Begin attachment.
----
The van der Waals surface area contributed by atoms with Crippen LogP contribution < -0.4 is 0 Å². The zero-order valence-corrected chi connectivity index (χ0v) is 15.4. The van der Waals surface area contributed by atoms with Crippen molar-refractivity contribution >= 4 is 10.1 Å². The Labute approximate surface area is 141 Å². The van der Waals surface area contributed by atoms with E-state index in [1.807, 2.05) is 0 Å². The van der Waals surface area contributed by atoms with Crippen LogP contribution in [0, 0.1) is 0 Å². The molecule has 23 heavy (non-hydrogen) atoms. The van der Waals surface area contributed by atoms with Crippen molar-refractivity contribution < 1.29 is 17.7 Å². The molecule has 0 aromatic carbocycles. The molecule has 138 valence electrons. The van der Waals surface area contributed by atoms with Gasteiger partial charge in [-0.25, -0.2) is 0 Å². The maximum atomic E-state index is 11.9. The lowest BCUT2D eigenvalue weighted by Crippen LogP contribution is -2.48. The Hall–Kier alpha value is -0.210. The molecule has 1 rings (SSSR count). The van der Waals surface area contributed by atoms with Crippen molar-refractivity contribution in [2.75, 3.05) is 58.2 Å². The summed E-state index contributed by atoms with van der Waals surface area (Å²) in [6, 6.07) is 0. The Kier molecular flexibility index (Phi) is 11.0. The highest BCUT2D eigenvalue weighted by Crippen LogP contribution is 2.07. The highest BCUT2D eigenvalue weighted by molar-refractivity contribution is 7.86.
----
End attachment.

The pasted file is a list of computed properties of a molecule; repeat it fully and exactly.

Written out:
The van der Waals surface area contributed by atoms with Crippen LogP contribution < -0.4 is 0 Å². The zero-order valence-corrected chi connectivity index (χ0v) is 15.4. The van der Waals surface area contributed by atoms with Crippen molar-refractivity contribution >= 4 is 10.1 Å². The Labute approximate surface area is 141 Å². The van der Waals surface area contributed by atoms with E-state index in [1.807, 2.05) is 0 Å². The van der Waals surface area contributed by atoms with Crippen LogP contribution in [0, 0.1) is 0 Å². The molecule has 23 heavy (non-hydrogen) atoms. The van der Waals surface area contributed by atoms with Crippen molar-refractivity contribution < 1.29 is 17.7 Å². The molecule has 0 aromatic carbocycles. The molecule has 138 valence electrons. The van der Waals surface area contributed by atoms with Gasteiger partial charge in [-0.25, -0.2) is 0 Å². The maximum atomic E-state index is 11.9. The lowest BCUT2D eigenvalue weighted by Crippen LogP contribution is -2.48. The Hall–Kier alpha value is -0.210. The molecule has 1 rings (SSSR count). The van der Waals surface area contributed by atoms with Crippen molar-refractivity contribution in [2.75, 3.05) is 58.2 Å². The summed E-state index contributed by atoms with van der Waals surface area (Å²) in [6, 6.07) is 0. The Kier molecular flexibility index (Phi) is 11.0. The highest BCUT2D eigenvalue weighted by Crippen LogP contribution is 2.07. The highest BCUT2D eigenvalue weighted by molar-refractivity contribution is 7.86.